London, Jan. 18: It was cutting hair that inspired Alexander Pope’s most famous poem, marked out young women who fraternised with the Nazis and soured the Samson and Delilah relationship.
Yesterday, it was a matter of a ponytail, a pair of kitchen scissors and a bedroom in Dudley that prompted the learned minds of the London high court to consider the legal, moral and philosophical implications of the unwanted haircut.
Two senior judges spent almost an hour debating issues such as whether hair is dead or alive, what hair means to a woman and whether it is “intrinsic to the individual”, before reaching a decision on whether it was a crime for a man to cut off his ex-girlfriend’s ponytail against her will.
When, in 1712, Pope wrote his mock-heroic masterpiece The Rape of the Lock, following the hullabaloo that ensued after Lord Petre cut off a lock of hair of his beloved fellow aristocrat, Arabella Fermor, without her permission, the writer was assumed to be poking fun at the over-reaction of contemporary society.
“What dire offence from am’rous causes springs,
What mighty contests rise from trivial things,” he wrote.
But Sir Igor Judge, the president of the Queen’s bench division, and Justice Cresswell took a different view.
In the first case of its kind, they ruled that hair could be regarded as a person’s “crowning glory” and that magistrates at Dudley, West Midlands, had been wrong when they decided last June that Michael Ross Smith had no case to answer on a charge of assault occasioning actual bodily harm.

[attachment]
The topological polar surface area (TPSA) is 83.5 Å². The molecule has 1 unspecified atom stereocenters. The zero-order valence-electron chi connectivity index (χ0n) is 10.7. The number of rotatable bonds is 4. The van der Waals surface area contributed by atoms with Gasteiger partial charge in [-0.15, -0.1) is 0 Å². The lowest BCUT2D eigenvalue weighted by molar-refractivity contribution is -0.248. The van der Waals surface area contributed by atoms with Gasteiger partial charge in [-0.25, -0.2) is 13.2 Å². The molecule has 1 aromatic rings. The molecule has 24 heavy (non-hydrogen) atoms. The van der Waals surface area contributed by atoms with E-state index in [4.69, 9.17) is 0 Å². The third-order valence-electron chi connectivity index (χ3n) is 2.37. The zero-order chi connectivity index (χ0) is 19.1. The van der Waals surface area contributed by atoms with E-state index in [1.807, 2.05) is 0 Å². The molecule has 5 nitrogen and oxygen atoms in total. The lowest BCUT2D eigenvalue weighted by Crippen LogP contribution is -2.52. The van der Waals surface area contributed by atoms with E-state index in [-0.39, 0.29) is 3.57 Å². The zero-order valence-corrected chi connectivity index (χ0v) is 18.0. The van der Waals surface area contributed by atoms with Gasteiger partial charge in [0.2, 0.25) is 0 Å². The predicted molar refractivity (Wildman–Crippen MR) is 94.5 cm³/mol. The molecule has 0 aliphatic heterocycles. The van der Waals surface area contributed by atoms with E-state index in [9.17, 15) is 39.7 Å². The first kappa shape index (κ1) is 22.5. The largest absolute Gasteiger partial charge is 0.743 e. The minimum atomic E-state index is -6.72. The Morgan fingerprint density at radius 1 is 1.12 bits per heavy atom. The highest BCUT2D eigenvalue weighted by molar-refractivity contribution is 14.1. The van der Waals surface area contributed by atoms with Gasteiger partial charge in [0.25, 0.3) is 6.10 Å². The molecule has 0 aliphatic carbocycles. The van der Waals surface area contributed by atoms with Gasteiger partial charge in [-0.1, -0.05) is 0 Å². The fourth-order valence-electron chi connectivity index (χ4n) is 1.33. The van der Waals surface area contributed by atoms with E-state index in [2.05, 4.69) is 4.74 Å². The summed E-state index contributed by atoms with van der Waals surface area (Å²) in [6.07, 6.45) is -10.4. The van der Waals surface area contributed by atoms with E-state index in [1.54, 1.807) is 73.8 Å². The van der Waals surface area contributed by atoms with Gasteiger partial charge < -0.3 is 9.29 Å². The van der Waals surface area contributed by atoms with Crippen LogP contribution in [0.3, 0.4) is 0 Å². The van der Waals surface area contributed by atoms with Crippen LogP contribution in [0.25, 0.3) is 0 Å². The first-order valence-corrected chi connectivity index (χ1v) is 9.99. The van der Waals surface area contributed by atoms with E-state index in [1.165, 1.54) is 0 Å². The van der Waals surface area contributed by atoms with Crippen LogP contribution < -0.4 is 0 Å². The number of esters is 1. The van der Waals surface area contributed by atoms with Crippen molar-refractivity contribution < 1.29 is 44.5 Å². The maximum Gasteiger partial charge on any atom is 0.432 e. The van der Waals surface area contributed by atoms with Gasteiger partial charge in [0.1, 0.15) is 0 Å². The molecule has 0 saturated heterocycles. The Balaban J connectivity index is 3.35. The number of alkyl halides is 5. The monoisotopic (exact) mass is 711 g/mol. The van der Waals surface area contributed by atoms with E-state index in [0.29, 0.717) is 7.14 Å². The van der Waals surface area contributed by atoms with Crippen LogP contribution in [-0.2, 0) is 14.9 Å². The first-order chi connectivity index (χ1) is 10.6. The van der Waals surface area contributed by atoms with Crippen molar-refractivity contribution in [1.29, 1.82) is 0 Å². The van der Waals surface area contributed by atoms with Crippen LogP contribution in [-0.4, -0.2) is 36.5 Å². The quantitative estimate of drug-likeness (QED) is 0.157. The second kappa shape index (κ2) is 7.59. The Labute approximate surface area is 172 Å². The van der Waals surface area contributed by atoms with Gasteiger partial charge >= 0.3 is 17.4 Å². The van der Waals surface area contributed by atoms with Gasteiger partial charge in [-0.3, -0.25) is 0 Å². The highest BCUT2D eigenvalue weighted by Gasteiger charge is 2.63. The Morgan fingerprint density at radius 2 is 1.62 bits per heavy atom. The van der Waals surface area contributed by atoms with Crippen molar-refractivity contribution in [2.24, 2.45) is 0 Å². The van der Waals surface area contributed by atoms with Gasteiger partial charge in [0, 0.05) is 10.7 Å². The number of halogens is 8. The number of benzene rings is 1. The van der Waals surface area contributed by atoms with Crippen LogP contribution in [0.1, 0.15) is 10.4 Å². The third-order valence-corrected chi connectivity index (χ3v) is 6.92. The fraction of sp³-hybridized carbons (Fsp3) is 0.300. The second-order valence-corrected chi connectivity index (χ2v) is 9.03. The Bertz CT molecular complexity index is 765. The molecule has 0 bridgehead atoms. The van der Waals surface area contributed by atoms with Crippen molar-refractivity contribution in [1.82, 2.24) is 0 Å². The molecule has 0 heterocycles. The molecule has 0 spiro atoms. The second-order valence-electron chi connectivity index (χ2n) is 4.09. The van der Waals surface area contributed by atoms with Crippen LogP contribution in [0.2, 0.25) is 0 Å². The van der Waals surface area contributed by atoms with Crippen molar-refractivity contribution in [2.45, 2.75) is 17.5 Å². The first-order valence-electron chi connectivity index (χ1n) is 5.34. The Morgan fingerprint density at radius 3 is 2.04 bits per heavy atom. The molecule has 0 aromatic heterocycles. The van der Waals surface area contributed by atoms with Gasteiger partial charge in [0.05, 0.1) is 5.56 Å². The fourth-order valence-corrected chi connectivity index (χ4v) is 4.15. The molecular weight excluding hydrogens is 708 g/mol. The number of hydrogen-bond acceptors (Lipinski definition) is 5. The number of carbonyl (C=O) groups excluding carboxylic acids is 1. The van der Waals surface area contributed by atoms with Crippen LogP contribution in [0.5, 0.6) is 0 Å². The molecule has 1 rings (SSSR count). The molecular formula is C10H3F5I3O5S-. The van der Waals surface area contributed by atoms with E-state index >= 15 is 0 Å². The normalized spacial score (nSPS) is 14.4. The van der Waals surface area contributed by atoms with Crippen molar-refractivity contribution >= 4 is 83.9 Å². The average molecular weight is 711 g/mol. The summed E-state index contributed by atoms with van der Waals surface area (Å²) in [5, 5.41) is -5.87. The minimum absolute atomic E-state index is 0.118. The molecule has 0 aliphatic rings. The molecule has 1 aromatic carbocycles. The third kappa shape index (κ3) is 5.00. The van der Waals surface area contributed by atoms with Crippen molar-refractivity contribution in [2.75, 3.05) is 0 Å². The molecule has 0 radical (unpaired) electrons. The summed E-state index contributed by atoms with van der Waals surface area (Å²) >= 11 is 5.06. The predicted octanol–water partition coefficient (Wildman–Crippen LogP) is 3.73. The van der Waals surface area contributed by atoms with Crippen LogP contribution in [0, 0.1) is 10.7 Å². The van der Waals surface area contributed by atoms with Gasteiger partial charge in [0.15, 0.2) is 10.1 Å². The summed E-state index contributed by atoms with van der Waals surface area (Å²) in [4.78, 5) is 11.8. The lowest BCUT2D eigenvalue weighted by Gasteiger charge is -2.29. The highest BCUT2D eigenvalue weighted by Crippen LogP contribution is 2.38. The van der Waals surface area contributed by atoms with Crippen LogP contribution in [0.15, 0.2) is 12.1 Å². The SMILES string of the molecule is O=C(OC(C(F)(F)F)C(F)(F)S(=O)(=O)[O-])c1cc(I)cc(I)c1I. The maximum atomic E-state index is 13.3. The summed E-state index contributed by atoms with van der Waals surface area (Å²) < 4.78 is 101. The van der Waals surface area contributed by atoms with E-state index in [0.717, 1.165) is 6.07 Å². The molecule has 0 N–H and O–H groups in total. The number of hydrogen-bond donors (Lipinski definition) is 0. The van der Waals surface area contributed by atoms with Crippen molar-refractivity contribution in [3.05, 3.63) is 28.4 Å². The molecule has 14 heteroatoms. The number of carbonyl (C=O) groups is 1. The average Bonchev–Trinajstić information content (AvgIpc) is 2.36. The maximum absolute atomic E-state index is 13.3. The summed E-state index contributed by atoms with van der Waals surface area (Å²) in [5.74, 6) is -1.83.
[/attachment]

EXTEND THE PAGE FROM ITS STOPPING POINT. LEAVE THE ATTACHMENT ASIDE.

The judges heard that the unwanted haircut was given in April last year when Michelle Tether, 20, who had enjoyed an on-off relationship with Smith for five years, went to his home in Netherton, Dudley, and up to his bedroom where he was asleep.
When she woke him up, he pushed her down on the bed, produced the kitchen scissors, sat on top of her and cut off her ponytail and other hair without her consent, they were told.
Tether picked up the ponytail and left “in a distressed state”, trying later to hide her loss by wearing a baseball cap and a wig.
Refusing to convict Smith, the magistrates said there was no evidence to prove actual bodily harm, the “essential element” of the offence. But the high court judges allowed an appeal and ruled that the magistrates must continue to hear the prosecution case.
Having referred to Gray’s Anatomy, the Encyclopaedia Britannica and other authorities to discover the nature of hair and its relationship to the law, they rejected arguments that the hair growing out of a person’s head was by its nature dead and that no bodily harm could be caused by its removal.
Justice Cresswell said: “To a woman, her hair is a vitally important part of her body. It has sheen and is lifelike and is important to women. Where a significant portion of a woman’s hair is cut off without her consent, this is a serious matter ' not trivial or insignificant ' amounting to bodily harm.”